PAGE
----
with Kam Williams
Headline: Alrick’s Alright!
With an MFA from NYU’s Tisch School of the Arts, Alrick Brown is a filmmaker and teacher who has found his calling writing, directing and producing narrative films and documentaries focusing on social issues affecting the world at large. For over two years, he served as a Peace Corps volunteer in Cote d’Ivoire.
Alrick’s interactions with the indigenous people in the village where he lived, as well as his overall experiences in West Africa, have informed his creative expression, an expression first fostered by his birth in Kingston, Jamaica, and his upbringing in Plainfield, New Jersey. A fluent French speaker, he graduated from Rutgers University with a BA in English and a Masters degree in Education.
Since then, he has devoted his energy to changing the world by giving a voice to the voiceless by telling stories that otherwise would not be told. Alrick’s collective work has been screened in countless film festivals, and received numerous awards, including HBO’s Life through Your Lens Emerging Filmmaker Award for the critically-acclaimed documentary Death of Two Sons.
In 2004 he was one of four NYU students featured in the IFC Documentary series Film School, produced by Academy Award-nominee Nannette Burstein. And in 2007, he addressed the Motion Picture Association of America on C-SPAN. Here, he talks about his new film, Kinyarwanda, which won the Audience Award in the World Cinema category at the Sundance Film Festival earlier this year.
Kam Williams: Hey Alrick, thanks for the time. Do you remember ever meeting me?
Alrick Brown: I do recognize your name. Where’d we meet?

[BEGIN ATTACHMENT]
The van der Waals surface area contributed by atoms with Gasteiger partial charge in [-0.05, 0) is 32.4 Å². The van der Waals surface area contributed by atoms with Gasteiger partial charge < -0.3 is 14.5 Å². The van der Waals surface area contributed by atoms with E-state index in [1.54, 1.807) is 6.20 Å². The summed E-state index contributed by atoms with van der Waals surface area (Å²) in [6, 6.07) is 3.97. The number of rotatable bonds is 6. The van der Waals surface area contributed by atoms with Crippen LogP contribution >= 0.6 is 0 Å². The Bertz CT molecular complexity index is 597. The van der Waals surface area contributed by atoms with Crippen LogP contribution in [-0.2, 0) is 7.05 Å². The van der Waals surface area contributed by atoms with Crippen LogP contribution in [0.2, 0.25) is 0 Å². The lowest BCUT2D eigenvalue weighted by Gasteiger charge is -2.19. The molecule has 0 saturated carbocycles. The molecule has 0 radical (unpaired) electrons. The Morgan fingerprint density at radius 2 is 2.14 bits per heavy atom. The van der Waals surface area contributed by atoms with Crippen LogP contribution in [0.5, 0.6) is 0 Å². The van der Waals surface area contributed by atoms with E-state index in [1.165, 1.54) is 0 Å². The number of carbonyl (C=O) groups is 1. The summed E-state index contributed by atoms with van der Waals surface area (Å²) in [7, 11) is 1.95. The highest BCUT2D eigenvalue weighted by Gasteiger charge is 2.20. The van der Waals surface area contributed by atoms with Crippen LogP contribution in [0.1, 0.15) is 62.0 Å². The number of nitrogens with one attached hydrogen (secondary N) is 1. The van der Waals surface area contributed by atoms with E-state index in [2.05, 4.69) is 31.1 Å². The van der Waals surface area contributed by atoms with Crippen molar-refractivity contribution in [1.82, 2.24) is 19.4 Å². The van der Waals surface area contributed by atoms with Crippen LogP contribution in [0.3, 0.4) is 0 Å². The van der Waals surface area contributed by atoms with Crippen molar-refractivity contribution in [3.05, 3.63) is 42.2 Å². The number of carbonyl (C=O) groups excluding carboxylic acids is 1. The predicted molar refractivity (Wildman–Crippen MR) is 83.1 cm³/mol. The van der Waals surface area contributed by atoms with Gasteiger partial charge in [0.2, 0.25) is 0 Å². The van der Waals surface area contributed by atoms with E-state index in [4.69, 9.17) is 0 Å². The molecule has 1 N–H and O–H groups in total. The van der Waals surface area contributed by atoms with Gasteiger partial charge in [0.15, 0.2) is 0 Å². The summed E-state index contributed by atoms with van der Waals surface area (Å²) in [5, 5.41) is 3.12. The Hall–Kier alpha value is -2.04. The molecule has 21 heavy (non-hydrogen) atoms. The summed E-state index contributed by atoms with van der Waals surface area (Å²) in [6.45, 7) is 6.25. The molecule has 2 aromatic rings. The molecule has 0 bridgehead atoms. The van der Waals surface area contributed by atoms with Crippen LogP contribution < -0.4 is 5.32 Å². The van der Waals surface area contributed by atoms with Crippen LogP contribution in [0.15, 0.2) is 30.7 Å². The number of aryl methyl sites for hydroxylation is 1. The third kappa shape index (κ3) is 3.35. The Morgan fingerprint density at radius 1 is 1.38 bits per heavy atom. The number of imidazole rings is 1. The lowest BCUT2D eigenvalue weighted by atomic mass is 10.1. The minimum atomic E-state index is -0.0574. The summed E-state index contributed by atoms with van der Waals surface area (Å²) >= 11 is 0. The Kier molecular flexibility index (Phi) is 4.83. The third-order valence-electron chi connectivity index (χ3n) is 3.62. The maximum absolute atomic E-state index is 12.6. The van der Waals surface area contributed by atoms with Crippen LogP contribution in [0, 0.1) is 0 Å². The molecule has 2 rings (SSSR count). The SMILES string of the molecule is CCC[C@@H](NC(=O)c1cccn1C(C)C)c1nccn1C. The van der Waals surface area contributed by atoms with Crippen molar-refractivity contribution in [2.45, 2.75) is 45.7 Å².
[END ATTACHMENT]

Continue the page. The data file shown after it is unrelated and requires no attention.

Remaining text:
KW: It was in Princeton, New Jersey a few years ago when you were working on your film school classmate Sean Welski’s student film.
AB: Oh my goodness! [Laughs] Cool, man! I kept asking myself: Why is this name so familiar?
KW: Well, it certainly looks like things have taken off for you since Kinyarwanda won the Audience Award at Sundance. How does that feel?
AB: It’s all an illusion. I’m still broke, man. I’ll answer that question, when I get out of debt.
KW: When did you get your degree from NYU?
AB: I officially graduated in 2008, when I turned in my thesis.
KW: Well, I really enjoyed Kinyarwanda. What inspired you to make a movie about the genocide in Rwanda?
AB: Thank you very much. The film came about because one of my Peace Corps buddies ended up in Rwanda after I left West Africa to go to NYU. He introduced me to Ishmael Ntihabose, a genocide survivor and aspiring filmmaker. Ishmael called me because he got a grant to make a movie about the Muslim influence on the peace process in Rwanda, which I hadn’t heard about before. So, he’s the picture’s executive producer. Then, when I arrived in Rwanda, I heard so many amazing stories of survival that I suggested to Ishmael the idea of an ensemble drama with intertwining tales, ala Crash, but with all the characters eventually meeting at a mosque. He went for it, and we shot it in 16 days.
KW: Had many of your cast members been touched by the genocide?
AB: Absolutely! Most of our crew and cast members were affected by it in some way. That added to the picture’s authenticity.
KW: What’s Rwanda like now? Is there still evidence of tensions between the Hutus and Tutsis?
AB: The country has turned itself around 180 degrees. In fact, the terms “Hutus” and “Tutsis” aren’t even used anymore. That’s not to say everything is perfect. Outside of Rwanda, there are still some people in exile who don’t believe in the reconciliation process who still hold animosities.
KW: I was surprised to learn from the movie that there are also Pygmies in Rwanda. What % of the population is comprised of the Twa people?
AB: Only around 3% or so. The Hutus were around 85%, and the Tutsis around 12%. And the number of Muslims in the country has increased from 8 to 12%
KW: Why so?
AB: Many people converted to Islam after seeing the good things the Muslims did during the conflict, because they felt that the church had let them down.
KW: Did Rwanda hold truth and reconciliation hearing like they did in South Africa after Apartheid?